The local PCT will act as a champion for patients and commission those residual services that are best undertaken at a wider level, rather than directly by GPs [Fail. This hasn’t happened]. It will also take responsibility for improving public health for people in their area, working closely with the local authority and other local organisations [Fail].
If a local authority has concerns about a significant proposed closure of local services, for example an A&E department, it will have the right to challenge health organisations, and refer the case to the Independent Reconfiguration Panel. The Panel would then provide advice to the Secretary of State for Health [Fail. The right to challenge seems to have been introduced but has been ineffective].
We will give every patient the right to choose to register with the GP they want, without being restricted by where they live [Fail. In fact, the Coalition has given GPs – or rather, CCGs – the right to choose the patients they want, meaning they can exclude patients with expensive, long-term conditions. This has an effect on the promise to provide care to everyone that is free at the point of use, of course].
We will develop a 24/7 urgent care service in every area of England, including GP out-of-hours services, and ensure every patient can access a local GP [Fail, for reasons indicated above]. We will make care more accessible by introducing a single number for every kind of urgent care and by using technology to help people communicate with their doctors [The service was launched in 2013 and was a complete and utter failure – it could not cope with demand on any level].
We will renegotiate the GP contract and incentivise ways of improving access to primary care in disadvantaged areas.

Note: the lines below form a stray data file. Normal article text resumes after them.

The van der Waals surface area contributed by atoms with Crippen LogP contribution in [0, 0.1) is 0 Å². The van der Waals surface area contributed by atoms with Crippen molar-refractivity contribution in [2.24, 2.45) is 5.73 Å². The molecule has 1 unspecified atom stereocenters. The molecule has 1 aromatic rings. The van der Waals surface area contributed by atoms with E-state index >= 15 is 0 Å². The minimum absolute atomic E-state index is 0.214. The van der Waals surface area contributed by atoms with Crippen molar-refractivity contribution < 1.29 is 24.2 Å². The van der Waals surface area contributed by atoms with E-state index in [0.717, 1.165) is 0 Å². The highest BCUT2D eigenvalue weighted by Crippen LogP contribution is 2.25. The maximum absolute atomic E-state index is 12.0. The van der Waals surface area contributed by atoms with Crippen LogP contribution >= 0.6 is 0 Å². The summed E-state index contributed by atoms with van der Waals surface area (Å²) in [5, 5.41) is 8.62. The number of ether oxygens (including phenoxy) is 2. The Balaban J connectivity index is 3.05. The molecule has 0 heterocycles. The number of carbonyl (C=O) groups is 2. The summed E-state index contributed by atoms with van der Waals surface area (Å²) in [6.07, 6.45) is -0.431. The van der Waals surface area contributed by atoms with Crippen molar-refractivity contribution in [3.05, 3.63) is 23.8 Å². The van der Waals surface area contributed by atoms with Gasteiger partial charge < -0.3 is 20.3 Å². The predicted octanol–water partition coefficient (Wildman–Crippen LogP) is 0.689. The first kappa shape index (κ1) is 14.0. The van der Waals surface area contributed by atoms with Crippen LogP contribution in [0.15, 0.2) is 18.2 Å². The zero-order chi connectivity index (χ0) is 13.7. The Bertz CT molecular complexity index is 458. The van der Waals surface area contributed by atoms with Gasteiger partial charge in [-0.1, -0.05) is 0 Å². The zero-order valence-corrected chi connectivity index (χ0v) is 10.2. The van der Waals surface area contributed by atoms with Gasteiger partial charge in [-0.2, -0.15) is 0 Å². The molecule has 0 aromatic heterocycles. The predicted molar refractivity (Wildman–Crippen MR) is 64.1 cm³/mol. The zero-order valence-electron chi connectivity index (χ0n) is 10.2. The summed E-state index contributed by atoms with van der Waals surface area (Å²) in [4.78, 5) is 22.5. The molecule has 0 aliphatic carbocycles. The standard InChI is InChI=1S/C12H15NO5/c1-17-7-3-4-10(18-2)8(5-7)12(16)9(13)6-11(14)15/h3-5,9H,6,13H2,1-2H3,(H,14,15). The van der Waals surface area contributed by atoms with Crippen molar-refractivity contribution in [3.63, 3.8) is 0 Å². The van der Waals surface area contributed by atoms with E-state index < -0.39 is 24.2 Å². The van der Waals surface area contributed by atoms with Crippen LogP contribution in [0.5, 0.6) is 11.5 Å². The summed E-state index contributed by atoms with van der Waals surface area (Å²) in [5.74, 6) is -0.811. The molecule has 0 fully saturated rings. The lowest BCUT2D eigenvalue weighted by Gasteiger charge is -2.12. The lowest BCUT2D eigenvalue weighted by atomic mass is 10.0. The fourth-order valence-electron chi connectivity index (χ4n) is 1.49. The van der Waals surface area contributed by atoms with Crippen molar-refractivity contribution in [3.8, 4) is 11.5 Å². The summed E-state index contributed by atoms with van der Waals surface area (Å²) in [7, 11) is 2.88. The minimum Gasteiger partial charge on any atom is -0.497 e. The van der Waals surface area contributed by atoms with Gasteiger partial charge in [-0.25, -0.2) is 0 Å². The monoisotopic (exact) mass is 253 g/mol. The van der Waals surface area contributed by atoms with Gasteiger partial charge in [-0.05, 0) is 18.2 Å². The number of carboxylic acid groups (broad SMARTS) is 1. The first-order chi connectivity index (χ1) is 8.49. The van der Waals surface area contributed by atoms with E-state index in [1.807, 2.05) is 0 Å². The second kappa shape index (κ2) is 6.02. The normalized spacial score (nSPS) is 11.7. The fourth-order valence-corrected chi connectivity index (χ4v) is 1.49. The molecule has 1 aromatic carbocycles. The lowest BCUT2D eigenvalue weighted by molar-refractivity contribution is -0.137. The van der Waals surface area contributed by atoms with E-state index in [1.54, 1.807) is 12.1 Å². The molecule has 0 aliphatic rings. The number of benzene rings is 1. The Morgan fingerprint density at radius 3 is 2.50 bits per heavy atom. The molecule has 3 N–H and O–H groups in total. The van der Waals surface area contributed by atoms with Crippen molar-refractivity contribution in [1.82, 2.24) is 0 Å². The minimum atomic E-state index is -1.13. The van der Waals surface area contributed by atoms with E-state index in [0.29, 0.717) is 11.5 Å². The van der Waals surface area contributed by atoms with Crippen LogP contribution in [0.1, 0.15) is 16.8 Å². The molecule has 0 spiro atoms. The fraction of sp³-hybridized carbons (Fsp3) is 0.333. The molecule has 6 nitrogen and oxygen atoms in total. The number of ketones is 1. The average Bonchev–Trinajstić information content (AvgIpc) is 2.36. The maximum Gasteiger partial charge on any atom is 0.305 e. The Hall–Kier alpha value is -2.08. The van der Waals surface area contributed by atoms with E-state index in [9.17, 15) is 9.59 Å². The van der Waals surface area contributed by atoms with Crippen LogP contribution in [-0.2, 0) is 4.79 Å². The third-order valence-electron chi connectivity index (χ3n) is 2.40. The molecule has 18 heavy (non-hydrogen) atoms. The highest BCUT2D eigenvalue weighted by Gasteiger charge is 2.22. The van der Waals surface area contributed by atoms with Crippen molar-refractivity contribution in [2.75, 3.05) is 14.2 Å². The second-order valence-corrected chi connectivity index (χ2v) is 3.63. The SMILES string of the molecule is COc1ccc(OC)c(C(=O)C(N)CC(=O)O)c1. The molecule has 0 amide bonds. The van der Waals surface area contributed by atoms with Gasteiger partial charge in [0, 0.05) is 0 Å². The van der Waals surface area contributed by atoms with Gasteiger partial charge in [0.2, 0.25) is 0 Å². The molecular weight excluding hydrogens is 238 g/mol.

We will make the NHS work better by extending best practice on improving discharge from hospital, maximising the number of day care operations, reducing delays prior to operations, and where possible enabling community access to care and treatments.
We will help elderly people live at home for longer through solutions such as home adaptations and community support programmes.
We will prioritise dementia research within the health research and development budget.
We will seek to stop foreign healthcare professionals working in the NHS unless they have passed robust language and competence tests.
Doctors and nurses need to be able to use their professional judgement about what is right for patients and we will support this by giving front-line staff more control of their working environment.
We will strengthen the role of the Care Quality Commission so it becomes an effective quality inspectorate [The CQC has been rocked by the revelations of one cover-up after another, involving physical and psychological abuse of clients]. We will develop Monitor into an economic regulator that will oversee aspects of access, competition and price-setting in the NHS [Monitor has been turned into the enforcer of the government’s privatisation initiative].